We are pleased to welcome the law firm of Arnason Faktor as our new Icelandic agent, expanding our global agent network to 63 countries now.
Sigurour Ingvarsson of Arnason Faktor said, “We are delighted to join the inovia network and help promote global patent protection into and from Iceland. We support both domestic and international clients with a range of IP-related consulting services and business development.”
Arnason Faktor, established in 1969, is the largest IP consultancy firm in Iceland and has been ranked the top patent firm in Iceland by Managing Intellectual Property magazine. They specialize primarily in drafting and prosecution of IP rights for both the international business community and domestic clients requiring local and international IP services.
You can visit them online at Arnason Faktor.
Nearly all applicants pursuing international patent protection are aware of the importance of choosing a competent foreign agent, but often do not know exactly what factors to look for when selecting one.
Some applicants simply rely on the network of agents currently retained by their domestic counsel. However, this strategy can be hit-or-miss and is often as much based on indirect benefits to the domestic law firm (e.g. reciprocity) as on what’s best for the applicant.
Based on my experience, here are some of the criteria I believe applicants should look for in choosing or evaluating their foreign agents.
• Ability to communicate effectively in English. Patent law is complicated enough. No need to make things worse by speaking with someone less than proficient in English.
• Experience in a broad range of industrial fields. You certainly don’t want someone with an electrical engineering background prosecuting your pharmaceutical application.
• Ability to forward communications from their local patent office to the client in a timely manner, and diarize any deadlines. Few things frustrate patent attorneys more than receiving a foreign office action, and finding that the first month out of a 4-month period for response has already lapsed.
• Expert translations of foreign documents into English. Incoherent translations require a call to the foreign agent for clarification. And then you’re likely to run into the problem discussed in the first bullet point.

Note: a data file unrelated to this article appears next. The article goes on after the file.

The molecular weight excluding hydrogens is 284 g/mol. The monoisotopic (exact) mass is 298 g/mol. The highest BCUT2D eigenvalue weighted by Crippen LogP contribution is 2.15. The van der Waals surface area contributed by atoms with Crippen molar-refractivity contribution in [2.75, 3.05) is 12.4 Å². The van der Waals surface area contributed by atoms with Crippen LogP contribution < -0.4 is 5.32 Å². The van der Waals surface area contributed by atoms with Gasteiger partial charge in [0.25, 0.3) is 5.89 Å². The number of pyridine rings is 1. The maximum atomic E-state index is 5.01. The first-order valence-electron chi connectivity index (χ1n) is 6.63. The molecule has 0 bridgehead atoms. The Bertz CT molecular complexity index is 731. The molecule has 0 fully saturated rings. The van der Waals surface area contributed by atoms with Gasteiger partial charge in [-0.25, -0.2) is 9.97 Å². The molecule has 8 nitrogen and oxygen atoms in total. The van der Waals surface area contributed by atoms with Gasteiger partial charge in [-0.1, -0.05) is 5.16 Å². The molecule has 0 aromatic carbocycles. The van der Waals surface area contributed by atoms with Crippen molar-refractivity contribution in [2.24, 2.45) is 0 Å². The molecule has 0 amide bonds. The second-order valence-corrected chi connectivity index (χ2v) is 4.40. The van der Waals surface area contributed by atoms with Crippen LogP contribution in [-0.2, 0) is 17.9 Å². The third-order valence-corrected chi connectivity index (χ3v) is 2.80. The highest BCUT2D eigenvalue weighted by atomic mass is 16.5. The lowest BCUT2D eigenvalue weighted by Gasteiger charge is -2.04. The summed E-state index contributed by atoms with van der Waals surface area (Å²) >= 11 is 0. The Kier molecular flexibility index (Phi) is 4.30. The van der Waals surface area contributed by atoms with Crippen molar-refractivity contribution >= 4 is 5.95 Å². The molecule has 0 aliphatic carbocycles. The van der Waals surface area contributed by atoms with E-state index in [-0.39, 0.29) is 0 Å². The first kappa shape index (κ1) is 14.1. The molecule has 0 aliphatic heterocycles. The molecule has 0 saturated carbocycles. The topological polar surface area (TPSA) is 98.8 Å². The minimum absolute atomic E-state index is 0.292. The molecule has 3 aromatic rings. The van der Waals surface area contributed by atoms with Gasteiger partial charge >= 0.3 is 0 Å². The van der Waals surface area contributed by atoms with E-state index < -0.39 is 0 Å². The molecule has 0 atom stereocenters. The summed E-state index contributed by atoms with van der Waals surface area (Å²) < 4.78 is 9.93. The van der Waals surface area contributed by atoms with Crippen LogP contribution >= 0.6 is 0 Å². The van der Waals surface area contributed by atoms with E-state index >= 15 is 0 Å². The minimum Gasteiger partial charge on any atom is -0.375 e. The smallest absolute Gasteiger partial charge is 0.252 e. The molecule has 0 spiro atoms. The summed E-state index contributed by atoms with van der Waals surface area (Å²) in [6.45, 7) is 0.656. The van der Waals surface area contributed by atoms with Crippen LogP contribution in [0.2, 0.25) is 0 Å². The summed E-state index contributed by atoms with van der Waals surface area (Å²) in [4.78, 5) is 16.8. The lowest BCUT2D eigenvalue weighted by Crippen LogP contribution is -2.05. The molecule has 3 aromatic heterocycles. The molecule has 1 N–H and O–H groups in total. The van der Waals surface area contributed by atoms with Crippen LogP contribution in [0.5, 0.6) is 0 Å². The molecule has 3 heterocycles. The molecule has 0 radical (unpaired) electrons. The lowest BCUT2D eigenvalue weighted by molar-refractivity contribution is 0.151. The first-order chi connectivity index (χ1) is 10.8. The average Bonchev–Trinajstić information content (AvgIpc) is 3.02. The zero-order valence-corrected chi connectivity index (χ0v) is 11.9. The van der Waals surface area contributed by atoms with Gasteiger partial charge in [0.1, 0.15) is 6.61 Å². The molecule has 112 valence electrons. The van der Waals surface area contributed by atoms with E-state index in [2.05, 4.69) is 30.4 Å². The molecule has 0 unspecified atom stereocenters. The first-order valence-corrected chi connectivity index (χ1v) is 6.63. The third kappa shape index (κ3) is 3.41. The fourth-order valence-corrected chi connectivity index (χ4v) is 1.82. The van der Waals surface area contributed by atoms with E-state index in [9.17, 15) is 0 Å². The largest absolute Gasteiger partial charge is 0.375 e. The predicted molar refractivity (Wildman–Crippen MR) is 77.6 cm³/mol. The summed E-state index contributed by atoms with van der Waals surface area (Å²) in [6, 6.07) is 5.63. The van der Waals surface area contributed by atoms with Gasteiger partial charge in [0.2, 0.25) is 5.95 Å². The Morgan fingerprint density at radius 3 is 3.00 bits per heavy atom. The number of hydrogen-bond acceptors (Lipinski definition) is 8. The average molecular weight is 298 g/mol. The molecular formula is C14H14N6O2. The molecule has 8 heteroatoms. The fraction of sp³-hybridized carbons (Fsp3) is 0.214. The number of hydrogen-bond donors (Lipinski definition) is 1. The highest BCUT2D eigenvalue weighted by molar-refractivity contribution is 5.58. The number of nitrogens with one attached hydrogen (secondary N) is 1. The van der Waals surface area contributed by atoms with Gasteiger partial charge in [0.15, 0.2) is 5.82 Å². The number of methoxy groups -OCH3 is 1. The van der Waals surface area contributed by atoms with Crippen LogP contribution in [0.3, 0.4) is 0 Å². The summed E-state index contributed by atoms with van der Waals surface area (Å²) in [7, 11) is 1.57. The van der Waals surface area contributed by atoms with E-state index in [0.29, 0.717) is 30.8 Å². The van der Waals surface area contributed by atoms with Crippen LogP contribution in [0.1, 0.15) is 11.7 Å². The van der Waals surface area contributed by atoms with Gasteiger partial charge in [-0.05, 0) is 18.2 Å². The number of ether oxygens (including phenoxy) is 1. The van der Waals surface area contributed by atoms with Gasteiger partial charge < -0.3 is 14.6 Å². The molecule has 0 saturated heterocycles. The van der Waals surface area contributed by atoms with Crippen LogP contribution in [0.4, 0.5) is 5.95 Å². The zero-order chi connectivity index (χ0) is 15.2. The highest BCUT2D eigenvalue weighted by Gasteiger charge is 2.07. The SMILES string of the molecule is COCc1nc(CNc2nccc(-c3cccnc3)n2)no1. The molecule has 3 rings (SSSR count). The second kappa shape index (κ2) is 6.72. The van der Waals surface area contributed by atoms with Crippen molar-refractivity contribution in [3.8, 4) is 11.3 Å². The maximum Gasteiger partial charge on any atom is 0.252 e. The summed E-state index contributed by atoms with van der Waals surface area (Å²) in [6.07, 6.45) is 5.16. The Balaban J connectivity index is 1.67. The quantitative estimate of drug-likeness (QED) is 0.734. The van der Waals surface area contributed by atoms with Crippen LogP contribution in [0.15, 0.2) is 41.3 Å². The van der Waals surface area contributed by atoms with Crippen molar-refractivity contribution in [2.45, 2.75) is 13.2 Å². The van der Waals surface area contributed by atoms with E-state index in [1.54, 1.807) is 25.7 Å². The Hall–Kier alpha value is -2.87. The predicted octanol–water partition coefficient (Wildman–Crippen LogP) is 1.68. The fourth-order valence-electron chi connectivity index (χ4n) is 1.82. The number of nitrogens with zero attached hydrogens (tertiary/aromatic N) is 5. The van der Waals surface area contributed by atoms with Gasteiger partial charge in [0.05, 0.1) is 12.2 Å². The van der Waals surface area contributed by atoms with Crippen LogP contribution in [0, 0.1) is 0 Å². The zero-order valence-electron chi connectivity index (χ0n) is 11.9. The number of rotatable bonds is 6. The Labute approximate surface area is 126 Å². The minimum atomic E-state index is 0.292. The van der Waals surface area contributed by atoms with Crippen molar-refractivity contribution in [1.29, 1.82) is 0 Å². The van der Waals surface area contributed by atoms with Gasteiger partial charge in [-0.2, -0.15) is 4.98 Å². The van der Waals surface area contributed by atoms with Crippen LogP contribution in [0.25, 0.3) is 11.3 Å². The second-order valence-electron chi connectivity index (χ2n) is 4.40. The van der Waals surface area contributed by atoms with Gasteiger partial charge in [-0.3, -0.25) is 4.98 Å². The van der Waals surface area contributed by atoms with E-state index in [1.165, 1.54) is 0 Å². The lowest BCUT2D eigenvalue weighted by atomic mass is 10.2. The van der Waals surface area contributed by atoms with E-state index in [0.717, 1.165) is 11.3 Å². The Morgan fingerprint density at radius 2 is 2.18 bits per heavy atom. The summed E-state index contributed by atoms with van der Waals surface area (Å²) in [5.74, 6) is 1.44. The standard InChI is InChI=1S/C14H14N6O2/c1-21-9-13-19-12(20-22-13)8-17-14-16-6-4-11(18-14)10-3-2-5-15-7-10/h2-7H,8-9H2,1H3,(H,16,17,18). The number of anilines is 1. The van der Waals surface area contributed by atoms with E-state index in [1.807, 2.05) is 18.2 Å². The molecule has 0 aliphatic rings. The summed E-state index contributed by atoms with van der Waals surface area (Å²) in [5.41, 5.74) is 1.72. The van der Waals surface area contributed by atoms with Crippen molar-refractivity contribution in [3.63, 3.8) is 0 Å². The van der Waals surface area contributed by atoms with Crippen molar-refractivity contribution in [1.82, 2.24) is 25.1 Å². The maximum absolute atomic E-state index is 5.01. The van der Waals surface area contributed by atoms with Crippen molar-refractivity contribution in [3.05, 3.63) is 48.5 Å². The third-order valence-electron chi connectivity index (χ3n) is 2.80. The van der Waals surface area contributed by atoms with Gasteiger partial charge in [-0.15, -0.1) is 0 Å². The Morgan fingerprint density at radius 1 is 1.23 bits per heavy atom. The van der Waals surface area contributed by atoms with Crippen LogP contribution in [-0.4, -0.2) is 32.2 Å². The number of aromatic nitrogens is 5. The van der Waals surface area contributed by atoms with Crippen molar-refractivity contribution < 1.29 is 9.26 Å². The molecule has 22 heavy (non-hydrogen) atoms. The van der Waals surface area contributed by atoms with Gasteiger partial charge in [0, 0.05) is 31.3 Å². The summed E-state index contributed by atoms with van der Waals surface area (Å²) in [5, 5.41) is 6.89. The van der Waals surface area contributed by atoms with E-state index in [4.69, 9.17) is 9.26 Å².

• Ability to receive instructions and lodge a response in accordance with those instructions. Applicants need to make sure foreign agents understand their prosecution strategy and follow it.
• Ability to advise on any idiosyncrasies of the local jurisdiction. Many U.S. practitioners are unaware of the nuances of patent law in foreign jurisdictions. A good foreign agent will modify applicant’s instructions so they make sense in their local patent office.
These certainly are not the only factors one should look at when searching for an agent to represent their invention in a foreign jurisdiction. However, we’ve found that those agents who do satisfy all these criteria contribute immensely in minimizing any potential snags that may pop up during prosecution.
Separately, see this older post for tips to minimize costs when instructing patent attorneys.
We are pleased to announce our new office in Munich, Germany and the appointment of Wolfgang Danner as Senior Director, Business Development.
“Germany files more PCT applications than any other country in Europe – 15,000/year, which is on par with the US per capita,” said David Nelson, CEO of inovia. “We are delighted to have Wolfgang Danner, an experienced and respected IP industry executive, spearhead our presence and help bring inovia’s foreign filing efficiencies to the German market.”
Danner comes to inovia from Dennemeyer & Co., where he was Global Head of Sales and Marketing. He had previously co-founded IPAN, setting up their global partner network as its Head of Sales and Marketing. He also held a senior sales role at CPA Global and brings to inovia 25 years of experience in Sales management and the Intellectual Property (IP) field.
“I am happy to see further expansion into our national market,” said Wolfgang Danner. “I look forward to working with inovia – and Fleuchaus & Gallo, our German associates – to offer both German and pan-European patent applicants our foreign filing products so they can cost-effectively take their innovations to the world.”